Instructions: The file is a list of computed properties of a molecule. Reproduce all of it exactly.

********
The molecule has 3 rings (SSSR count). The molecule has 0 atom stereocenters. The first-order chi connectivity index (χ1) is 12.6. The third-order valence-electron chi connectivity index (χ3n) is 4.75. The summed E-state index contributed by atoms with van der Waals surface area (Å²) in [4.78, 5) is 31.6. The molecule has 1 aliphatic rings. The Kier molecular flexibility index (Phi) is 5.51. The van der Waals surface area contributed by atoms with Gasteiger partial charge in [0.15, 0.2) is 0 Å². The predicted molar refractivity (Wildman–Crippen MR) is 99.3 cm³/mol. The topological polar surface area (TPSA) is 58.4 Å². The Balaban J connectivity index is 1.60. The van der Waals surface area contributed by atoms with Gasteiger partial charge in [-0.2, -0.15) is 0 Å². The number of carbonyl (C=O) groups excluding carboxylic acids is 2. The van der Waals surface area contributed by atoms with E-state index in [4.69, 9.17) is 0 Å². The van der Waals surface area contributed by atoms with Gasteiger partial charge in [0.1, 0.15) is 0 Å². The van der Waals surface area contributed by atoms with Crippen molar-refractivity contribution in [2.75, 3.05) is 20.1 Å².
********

The molecule has 3 rings (SSSR count). The molecule has 0 atom stereocenters. The first-order chi connectivity index (χ1) is 12.6. The third-order valence-electron chi connectivity index (χ3n) is 4.75. The summed E-state index contributed by atoms with van der Waals surface area (Å²) in [4.78, 5) is 31.6. The molecule has 1 aliphatic rings. The Kier molecular flexibility index (Phi) is 5.51. The van der Waals surface area contributed by atoms with Gasteiger partial charge in [0.15, 0.2) is 0 Å². The predicted molar refractivity (Wildman–Crippen MR) is 99.3 cm³/mol. The topological polar surface area (TPSA) is 58.4 Å². The Balaban J connectivity index is 1.60. The van der Waals surface area contributed by atoms with Gasteiger partial charge in [-0.2, -0.15) is 0 Å². The number of carbonyl (C=O) groups excluding carboxylic acids is 2. The van der Waals surface area contributed by atoms with E-state index in [4.69, 9.17) is 0 Å². The van der Waals surface area contributed by atoms with Gasteiger partial charge in [0.1, 0.15) is 0 Å². The van der Waals surface area contributed by atoms with Crippen molar-refractivity contribution in [2.75, 3.05) is 20.1 Å².